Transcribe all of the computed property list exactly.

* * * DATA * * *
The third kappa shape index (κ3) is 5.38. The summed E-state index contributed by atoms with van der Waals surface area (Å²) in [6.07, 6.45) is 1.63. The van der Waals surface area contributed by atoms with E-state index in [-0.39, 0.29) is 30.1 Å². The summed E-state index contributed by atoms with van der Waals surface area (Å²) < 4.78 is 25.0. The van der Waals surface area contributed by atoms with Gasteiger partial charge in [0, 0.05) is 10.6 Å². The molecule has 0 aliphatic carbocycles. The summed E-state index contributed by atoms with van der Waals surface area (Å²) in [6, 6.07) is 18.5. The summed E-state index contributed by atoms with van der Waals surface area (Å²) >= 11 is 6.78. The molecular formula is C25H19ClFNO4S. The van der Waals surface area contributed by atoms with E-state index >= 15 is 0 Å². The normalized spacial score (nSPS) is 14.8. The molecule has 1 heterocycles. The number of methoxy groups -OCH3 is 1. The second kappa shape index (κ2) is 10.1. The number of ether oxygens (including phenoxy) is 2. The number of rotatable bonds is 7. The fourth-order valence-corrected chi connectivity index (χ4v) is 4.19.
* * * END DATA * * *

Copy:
The third kappa shape index (κ3) is 5.38. The summed E-state index contributed by atoms with van der Waals surface area (Å²) in [6.07, 6.45) is 1.63. The van der Waals surface area contributed by atoms with E-state index in [-0.39, 0.29) is 30.1 Å². The summed E-state index contributed by atoms with van der Waals surface area (Å²) < 4.78 is 25.0. The van der Waals surface area contributed by atoms with Gasteiger partial charge in [0, 0.05) is 10.6 Å². The molecule has 0 aliphatic carbocycles. The summed E-state index contributed by atoms with van der Waals surface area (Å²) in [6, 6.07) is 18.5. The summed E-state index contributed by atoms with van der Waals surface area (Å²) >= 11 is 6.78. The molecular formula is C25H19ClFNO4S. The van der Waals surface area contributed by atoms with E-state index >= 15 is 0 Å². The normalized spacial score (nSPS) is 14.8. The molecule has 1 heterocycles. The number of methoxy groups -OCH3 is 1. The second kappa shape index (κ2) is 10.1. The number of ether oxygens (including phenoxy) is 2. The number of rotatable bonds is 7. The fourth-order valence-corrected chi connectivity index (χ4v) is 4.19.